17. June 2019 @ 15:30 – 16:30
DZNE, House 64, conference room 121
Leipziger Str. 44
39120 Magdeburg

Speaker: Dr. Gang Chen (NIMH (National Institute of Mental Health), Bethesda MD, USA)

Title: Do we have to deal with multiple comparisons in neuroimaging

Host: Prof. Dr. Emrah Düzel

The conventional analytical approach in neuroimaging, massively univariate analysis, models
each and every spatial element (voxel or matrix element) separately with two assumptions:
1) the voxels or elements are unrelated with each other, and 2) no prior information is
available about their effects. However, we do know that the spatial elements are related to
some extent and share similar effect, and we do have some extent of prior knowledge about
the relevant effects (e.g., BOLD response usually less than 3%). The inefficiency resulting
from the first unrealistic assumption is only partially recouped through the correction for
multiple comparisons, but the information waste from the second assumption
fundamentally leads to the over-penalizing step of correction for multiple comparisons. In
addition, dichotomous decisions through thresholding under null hypothesis significance
testing are controversial in general and equally problematic in neuroimaging. For instance,
the popular practice of only reporting “statistically significant” results in neuroimaging not
only wastes data information, but also distorts the full results as well as perpetuates the
reproducibility crisis for several reasons. For instance, the difference between a “significant”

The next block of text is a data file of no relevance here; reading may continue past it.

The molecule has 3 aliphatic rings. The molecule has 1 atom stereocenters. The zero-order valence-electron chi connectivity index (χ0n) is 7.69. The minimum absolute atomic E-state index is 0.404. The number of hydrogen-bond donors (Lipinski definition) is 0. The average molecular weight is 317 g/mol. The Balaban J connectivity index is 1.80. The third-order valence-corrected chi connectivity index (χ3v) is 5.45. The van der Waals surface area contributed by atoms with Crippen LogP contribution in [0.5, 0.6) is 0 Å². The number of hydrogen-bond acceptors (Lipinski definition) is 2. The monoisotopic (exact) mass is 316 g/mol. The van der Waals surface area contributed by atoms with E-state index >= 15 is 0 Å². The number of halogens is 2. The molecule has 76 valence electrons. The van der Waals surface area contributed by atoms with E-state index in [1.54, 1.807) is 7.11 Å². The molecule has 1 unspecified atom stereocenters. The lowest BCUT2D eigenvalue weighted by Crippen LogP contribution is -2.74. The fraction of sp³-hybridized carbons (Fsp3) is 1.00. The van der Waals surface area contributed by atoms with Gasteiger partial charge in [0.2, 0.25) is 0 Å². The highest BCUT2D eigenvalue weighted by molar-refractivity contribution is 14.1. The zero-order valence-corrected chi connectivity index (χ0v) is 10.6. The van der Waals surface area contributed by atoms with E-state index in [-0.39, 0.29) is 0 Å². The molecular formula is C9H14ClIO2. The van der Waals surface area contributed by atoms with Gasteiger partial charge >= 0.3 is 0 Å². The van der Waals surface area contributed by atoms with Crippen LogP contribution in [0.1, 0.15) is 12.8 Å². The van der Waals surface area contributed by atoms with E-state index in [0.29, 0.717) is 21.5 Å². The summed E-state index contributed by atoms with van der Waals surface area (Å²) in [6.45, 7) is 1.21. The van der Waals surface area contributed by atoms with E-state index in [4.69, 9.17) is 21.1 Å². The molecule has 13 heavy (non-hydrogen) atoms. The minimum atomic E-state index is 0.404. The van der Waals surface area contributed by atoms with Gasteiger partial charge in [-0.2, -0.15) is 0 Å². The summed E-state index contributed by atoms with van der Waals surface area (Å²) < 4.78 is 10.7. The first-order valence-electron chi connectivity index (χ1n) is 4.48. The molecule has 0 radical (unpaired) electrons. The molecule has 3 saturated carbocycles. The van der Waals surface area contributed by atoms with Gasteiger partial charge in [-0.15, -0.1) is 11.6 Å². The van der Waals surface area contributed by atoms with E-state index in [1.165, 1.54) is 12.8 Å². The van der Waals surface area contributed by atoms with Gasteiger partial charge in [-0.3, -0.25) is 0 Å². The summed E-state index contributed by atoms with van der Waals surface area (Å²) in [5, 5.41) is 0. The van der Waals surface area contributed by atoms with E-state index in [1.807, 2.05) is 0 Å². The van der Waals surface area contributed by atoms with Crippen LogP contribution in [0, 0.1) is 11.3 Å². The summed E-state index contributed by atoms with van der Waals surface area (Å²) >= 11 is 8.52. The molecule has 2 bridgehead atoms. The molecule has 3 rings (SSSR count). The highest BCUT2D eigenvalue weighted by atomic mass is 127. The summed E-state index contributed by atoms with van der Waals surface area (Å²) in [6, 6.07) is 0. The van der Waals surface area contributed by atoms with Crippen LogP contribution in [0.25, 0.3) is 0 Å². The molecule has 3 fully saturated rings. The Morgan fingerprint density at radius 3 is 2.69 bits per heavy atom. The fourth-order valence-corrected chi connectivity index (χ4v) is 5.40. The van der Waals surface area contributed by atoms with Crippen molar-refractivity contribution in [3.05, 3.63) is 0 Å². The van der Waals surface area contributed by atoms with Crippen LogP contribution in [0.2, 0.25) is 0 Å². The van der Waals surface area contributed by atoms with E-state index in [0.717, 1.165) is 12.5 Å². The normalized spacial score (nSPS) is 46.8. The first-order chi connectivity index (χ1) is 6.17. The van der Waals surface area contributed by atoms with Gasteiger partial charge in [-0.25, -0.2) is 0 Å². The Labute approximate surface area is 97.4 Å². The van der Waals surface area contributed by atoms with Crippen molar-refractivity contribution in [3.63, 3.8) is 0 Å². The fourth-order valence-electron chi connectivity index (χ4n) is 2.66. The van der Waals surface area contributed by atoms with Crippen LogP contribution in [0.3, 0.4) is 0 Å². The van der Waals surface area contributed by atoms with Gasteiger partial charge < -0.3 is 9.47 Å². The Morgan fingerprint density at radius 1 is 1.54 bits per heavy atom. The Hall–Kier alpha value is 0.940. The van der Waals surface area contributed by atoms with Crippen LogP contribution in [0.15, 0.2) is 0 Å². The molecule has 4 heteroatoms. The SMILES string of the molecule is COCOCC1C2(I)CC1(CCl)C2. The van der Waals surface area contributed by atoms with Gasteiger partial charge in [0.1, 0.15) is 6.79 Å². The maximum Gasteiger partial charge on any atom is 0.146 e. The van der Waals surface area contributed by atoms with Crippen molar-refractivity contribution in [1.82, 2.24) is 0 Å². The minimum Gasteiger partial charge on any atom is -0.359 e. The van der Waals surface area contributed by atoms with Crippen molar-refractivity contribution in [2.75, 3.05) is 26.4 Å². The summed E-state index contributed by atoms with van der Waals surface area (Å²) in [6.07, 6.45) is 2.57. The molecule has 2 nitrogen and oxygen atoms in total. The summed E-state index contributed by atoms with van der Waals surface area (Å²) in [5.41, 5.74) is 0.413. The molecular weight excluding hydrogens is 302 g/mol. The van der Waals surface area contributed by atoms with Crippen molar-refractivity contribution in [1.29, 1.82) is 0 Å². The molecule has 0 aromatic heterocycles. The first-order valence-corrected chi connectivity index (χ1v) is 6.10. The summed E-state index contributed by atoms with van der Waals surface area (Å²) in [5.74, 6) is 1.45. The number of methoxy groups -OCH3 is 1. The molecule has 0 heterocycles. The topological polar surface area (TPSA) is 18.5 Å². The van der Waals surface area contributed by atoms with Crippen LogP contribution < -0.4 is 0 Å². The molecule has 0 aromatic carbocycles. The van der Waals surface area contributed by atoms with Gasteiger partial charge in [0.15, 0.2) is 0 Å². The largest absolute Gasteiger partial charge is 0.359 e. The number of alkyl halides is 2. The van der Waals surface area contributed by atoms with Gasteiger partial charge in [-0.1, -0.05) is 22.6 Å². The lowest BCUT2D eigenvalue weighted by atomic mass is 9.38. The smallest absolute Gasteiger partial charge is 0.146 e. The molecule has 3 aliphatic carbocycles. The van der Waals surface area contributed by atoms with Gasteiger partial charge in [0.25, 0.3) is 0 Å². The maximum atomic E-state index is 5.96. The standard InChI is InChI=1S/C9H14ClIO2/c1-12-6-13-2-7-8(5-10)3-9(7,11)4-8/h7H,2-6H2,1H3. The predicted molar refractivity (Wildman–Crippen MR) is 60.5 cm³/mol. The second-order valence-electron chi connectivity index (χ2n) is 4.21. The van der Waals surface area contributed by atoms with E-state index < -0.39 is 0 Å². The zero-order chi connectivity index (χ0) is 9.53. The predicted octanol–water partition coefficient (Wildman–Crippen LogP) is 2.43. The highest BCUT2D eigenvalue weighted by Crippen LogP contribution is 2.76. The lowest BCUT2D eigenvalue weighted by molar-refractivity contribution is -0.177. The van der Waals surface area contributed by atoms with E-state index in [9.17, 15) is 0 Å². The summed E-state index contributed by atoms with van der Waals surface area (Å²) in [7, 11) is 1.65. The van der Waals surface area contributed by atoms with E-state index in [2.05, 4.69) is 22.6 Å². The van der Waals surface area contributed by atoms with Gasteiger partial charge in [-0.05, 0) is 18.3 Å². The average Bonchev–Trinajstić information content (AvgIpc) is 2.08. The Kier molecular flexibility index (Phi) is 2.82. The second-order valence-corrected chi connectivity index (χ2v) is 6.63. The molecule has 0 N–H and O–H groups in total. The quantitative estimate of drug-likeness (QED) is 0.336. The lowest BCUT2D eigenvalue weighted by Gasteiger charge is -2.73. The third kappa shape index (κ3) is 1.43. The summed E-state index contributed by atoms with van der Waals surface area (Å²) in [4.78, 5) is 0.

result and a “non-significant” one is not necessarily significant.
We believe that the heavy penalty lies in the low efficiency of the univariate GLM
methodology. With the assumption that the effects associated with brain regions follow a
Gaussian distribution, we build only one model that incorporates all relevant regions in
which the information across regions is shared and regularized, resolving the issue of
multiple comparisons that typically plagues the conventional statistical analysis in
neuroimaging. In addition to higher modeling efficiency, the methodology provides a
principled way to make statistical inferences, and allows us to emphasize the notion of full
results reporting through “highlighting,” instead of through the common practice of “hiding,”
thus minimizing loss of information while enhancing reproducibility. The modeling strategy
can be applied to three types of neuroimaging data: 1) type FMRI group analysis, 2) matrices
of either correlation coefficients or DTI properties (mean diffusivity, fractional anisotropy,
radial diffusivity and axial diffusivity), and 3) inter-subject correlation analysis for naturalistic
scanning. The related work is elaborated in two recent manuscripts:
https://www.biorxiv.org/content/early/2018/02/20/238998 and